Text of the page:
At last night’s Central Park group workout, we saw some patterns that should be a concern to all dedicated runners as they train. My group happened to start last, but as we caught up to slower pace groups, I noticed that several runners had been dropped by their group less than two miles into a seven-mile run. Their Garmin showed that their pace group started out much faster than projected, so they wisely backed off. How does a group get broken up that early into a workout? That shouldn’t happen.
A couple months ago, we posted a piece regarding workout routine and group running dynamics. As the calendar switches to September, those focusing on longer distance races – Bronx, Staten Island and/ or NYC Marathon – will see both their workout mileage and total weekly mileage increase. As this happens, it becomes even more paramount that workout paces are adhered. If you are making a commitment to attending the workout, may as well work together to make the workout as painless as possible. As a reminder, here are some tips to employ during these long marathon-paced or half-marathon-paced runs:
- First and foremost, when selecting a pace group, be sure to stay within the range selected at the beginning of the workout. On Tuesdays, I’m starting to see groups break up within the first 1-1.5 miles even though everyone agreed to run a certain pace. With the pace leaders creating groups with a 15-second pace-per-mile range, groups should not be breaking up within the first mile of the tempo run. Stick to the pace selected at the meetup spot.
- Before the workout starts, count the number of people in the group so everyone knows how many people they are running with. During tempo workouts, survey the group every mile or so to ensure that everyone is still together. If someone starts to fall off, encourage them to hang on and help them finish. When on the track, ensure the people you started with are within sight. If you’re at the front, waiting an extra 5-10 seconds before starting the next interval won’t ruin your workout. If you’re at the back, make a decision to either hang on or tell the group to go without you.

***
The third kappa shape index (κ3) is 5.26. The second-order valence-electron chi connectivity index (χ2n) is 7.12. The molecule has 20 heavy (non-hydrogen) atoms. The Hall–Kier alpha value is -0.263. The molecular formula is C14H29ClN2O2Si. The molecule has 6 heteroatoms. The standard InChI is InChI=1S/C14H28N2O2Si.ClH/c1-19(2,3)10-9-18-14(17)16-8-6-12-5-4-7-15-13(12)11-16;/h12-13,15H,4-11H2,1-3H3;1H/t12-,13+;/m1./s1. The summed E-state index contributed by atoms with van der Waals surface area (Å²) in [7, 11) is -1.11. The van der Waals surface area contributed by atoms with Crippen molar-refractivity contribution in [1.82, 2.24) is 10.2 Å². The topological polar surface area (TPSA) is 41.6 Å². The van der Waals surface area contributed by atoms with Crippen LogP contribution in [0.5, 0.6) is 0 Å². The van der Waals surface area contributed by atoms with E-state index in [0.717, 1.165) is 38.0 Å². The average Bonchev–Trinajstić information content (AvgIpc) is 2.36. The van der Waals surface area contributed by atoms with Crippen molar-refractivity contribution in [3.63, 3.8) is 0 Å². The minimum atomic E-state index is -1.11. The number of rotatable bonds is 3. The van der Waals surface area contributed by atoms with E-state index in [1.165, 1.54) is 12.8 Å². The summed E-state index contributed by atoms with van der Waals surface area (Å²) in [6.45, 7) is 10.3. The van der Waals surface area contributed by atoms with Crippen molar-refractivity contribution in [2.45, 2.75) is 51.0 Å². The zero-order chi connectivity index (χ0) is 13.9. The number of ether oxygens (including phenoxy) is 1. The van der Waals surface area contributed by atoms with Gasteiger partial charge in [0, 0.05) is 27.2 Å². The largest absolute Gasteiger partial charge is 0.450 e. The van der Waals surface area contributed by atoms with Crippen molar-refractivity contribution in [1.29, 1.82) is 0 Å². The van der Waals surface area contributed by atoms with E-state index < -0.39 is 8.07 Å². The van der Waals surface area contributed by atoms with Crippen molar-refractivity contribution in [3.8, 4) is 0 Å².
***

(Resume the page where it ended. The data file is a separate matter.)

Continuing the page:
- Remember, the goal of the workout is to build a tolerance to the projected pace; increasing the pace does not serve that purpose. This will be especially true when the marathon workouts increase in time/ distance. If you are having a good day, do not increase the pace faster than the agreed-upon pace. If you are feeling good, add on additional time/distance or another repeat at the end. Someone may not be having a good day and increasing the pace may drop them. Also, that ‘someone’ could be you in a future workout. No one wants that karma.
Reassess how you felt after the workout was over. Was the pace group you choose too easy to maintain? If so, consider moving up a pace group the following week but, as mentioned above, do not increase the pace in the middle of the current workout. Was the pace too hard to maintain or did you feel completely spent after the workout? If that’s the case, consider moving back a pace group in the next workout.
When it comes to the workouts and training plans, there’s a ‘method to the madness.’ For those of waist-deep in a training plan, none of these workouts are difficult when placed in a vacuum. Seven miles at marathon pace? No problem! 10-14 Canova Ks on Thursday? You got this! But over the course of a long training cycle, these workouts build strength in a cumulative way so “racing” the workouts can lead to fatigue or, worse, injury. On a similar note, many people have said to me their long runs have been struggle and I agree the summer heat has been unkind. Maybe another reason is because you’re racing the workouts during the week?
As always, we’re here to help so feel free to chat with any of the coaches.